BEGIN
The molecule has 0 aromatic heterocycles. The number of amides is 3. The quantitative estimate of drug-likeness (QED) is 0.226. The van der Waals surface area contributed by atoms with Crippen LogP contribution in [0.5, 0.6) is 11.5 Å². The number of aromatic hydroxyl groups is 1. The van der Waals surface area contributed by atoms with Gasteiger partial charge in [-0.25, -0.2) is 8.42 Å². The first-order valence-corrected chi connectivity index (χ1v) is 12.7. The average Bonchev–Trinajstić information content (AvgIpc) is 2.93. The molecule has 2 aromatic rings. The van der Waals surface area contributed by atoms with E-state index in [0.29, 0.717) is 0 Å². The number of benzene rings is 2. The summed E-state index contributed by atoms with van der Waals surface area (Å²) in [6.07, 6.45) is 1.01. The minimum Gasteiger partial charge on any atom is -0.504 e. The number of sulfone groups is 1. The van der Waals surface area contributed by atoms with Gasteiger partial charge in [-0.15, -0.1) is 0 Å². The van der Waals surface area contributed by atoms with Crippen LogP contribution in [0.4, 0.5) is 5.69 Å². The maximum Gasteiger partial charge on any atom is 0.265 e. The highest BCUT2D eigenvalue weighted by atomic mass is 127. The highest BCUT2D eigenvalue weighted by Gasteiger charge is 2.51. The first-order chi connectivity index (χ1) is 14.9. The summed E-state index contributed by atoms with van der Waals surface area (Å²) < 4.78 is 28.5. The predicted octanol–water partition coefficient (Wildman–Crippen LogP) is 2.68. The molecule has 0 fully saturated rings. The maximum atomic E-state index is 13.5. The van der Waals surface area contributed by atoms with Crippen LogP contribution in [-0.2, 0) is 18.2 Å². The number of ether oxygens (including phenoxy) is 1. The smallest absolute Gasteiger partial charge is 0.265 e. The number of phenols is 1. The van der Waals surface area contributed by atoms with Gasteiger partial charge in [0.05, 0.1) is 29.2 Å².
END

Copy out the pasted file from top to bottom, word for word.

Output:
The molecule has 0 aromatic heterocycles. The number of amides is 3. The quantitative estimate of drug-likeness (QED) is 0.226. The van der Waals surface area contributed by atoms with Crippen LogP contribution in [0.5, 0.6) is 11.5 Å². The number of aromatic hydroxyl groups is 1. The van der Waals surface area contributed by atoms with Gasteiger partial charge in [-0.25, -0.2) is 8.42 Å². The first-order valence-corrected chi connectivity index (χ1v) is 12.7. The average Bonchev–Trinajstić information content (AvgIpc) is 2.93. The molecule has 2 aromatic rings. The van der Waals surface area contributed by atoms with E-state index in [0.29, 0.717) is 0 Å². The number of benzene rings is 2. The summed E-state index contributed by atoms with van der Waals surface area (Å²) in [6.07, 6.45) is 1.01. The minimum Gasteiger partial charge on any atom is -0.504 e. The number of sulfone groups is 1. The van der Waals surface area contributed by atoms with Gasteiger partial charge in [-0.15, -0.1) is 0 Å². The van der Waals surface area contributed by atoms with Crippen LogP contribution in [0.4, 0.5) is 5.69 Å². The maximum Gasteiger partial charge on any atom is 0.265 e. The highest BCUT2D eigenvalue weighted by atomic mass is 127. The highest BCUT2D eigenvalue weighted by Gasteiger charge is 2.51. The first-order chi connectivity index (χ1) is 14.9. The summed E-state index contributed by atoms with van der Waals surface area (Å²) < 4.78 is 28.5. The predicted octanol–water partition coefficient (Wildman–Crippen LogP) is 2.68. The molecule has 0 fully saturated rings. The maximum atomic E-state index is 13.5. The van der Waals surface area contributed by atoms with Crippen LogP contribution in [-0.2, 0) is 18.2 Å². The number of ether oxygens (including phenoxy) is 1. The smallest absolute Gasteiger partial charge is 0.265 e. The number of phenols is 1. The van der Waals surface area contributed by atoms with Gasteiger partial charge in [0.05, 0.1) is 29.2 Å².